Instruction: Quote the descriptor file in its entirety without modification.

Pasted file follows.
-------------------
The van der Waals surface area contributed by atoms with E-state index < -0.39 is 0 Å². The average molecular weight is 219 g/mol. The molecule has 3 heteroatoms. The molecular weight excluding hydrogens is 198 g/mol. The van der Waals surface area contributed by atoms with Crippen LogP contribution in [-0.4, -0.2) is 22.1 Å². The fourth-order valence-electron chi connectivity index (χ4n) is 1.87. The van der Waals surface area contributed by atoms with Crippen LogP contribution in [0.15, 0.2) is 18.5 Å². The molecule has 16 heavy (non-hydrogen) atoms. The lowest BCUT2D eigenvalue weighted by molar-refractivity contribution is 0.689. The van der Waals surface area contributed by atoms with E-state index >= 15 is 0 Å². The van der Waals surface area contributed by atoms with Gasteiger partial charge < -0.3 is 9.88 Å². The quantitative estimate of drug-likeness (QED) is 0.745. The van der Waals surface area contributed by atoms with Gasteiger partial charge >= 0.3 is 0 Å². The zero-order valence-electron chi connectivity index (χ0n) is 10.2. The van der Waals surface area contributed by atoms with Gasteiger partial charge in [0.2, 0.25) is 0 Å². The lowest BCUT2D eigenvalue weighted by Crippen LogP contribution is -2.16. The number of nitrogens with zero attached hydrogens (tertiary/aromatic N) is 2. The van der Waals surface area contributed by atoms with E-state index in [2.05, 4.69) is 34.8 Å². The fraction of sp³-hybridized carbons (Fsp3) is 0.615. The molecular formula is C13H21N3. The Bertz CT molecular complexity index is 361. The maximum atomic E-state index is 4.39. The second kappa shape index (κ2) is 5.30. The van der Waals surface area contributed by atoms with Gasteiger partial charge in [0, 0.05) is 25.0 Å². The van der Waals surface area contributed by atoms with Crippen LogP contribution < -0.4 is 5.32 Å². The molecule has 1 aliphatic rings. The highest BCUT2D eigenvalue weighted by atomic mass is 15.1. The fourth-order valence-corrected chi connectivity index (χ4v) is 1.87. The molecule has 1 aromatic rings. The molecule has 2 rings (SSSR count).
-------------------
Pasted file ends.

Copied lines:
The van der Waals surface area contributed by atoms with E-state index < -0.39 is 0 Å². The average molecular weight is 219 g/mol. The molecule has 3 heteroatoms. The molecular weight excluding hydrogens is 198 g/mol. The van der Waals surface area contributed by atoms with Crippen LogP contribution in [-0.4, -0.2) is 22.1 Å². The fourth-order valence-electron chi connectivity index (χ4n) is 1.87. The van der Waals surface area contributed by atoms with Crippen LogP contribution in [0.15, 0.2) is 18.5 Å². The molecule has 16 heavy (non-hydrogen) atoms. The lowest BCUT2D eigenvalue weighted by molar-refractivity contribution is 0.689. The van der Waals surface area contributed by atoms with E-state index >= 15 is 0 Å². The van der Waals surface area contributed by atoms with Gasteiger partial charge < -0.3 is 9.88 Å². The quantitative estimate of drug-likeness (QED) is 0.745. The van der Waals surface area contributed by atoms with Gasteiger partial charge >= 0.3 is 0 Å². The zero-order valence-electron chi connectivity index (χ0n) is 10.2. The van der Waals surface area contributed by atoms with Gasteiger partial charge in [0.2, 0.25) is 0 Å². The lowest BCUT2D eigenvalue weighted by Crippen LogP contribution is -2.16. The number of nitrogens with zero attached hydrogens (tertiary/aromatic N) is 2. The van der Waals surface area contributed by atoms with E-state index in [2.05, 4.69) is 34.8 Å². The fraction of sp³-hybridized carbons (Fsp3) is 0.615. The molecular formula is C13H21N3. The Bertz CT molecular complexity index is 361. The maximum atomic E-state index is 4.39. The second kappa shape index (κ2) is 5.30. The van der Waals surface area contributed by atoms with Gasteiger partial charge in [0, 0.05) is 25.0 Å². The van der Waals surface area contributed by atoms with Crippen LogP contribution < -0.4 is 5.32 Å². The molecule has 1 aliphatic rings. The highest BCUT2D eigenvalue weighted by atomic mass is 15.1. The fourth-order valence-corrected chi connectivity index (χ4v) is 1.87. The molecule has 1 aromatic rings. The molecule has 2 rings (SSSR count).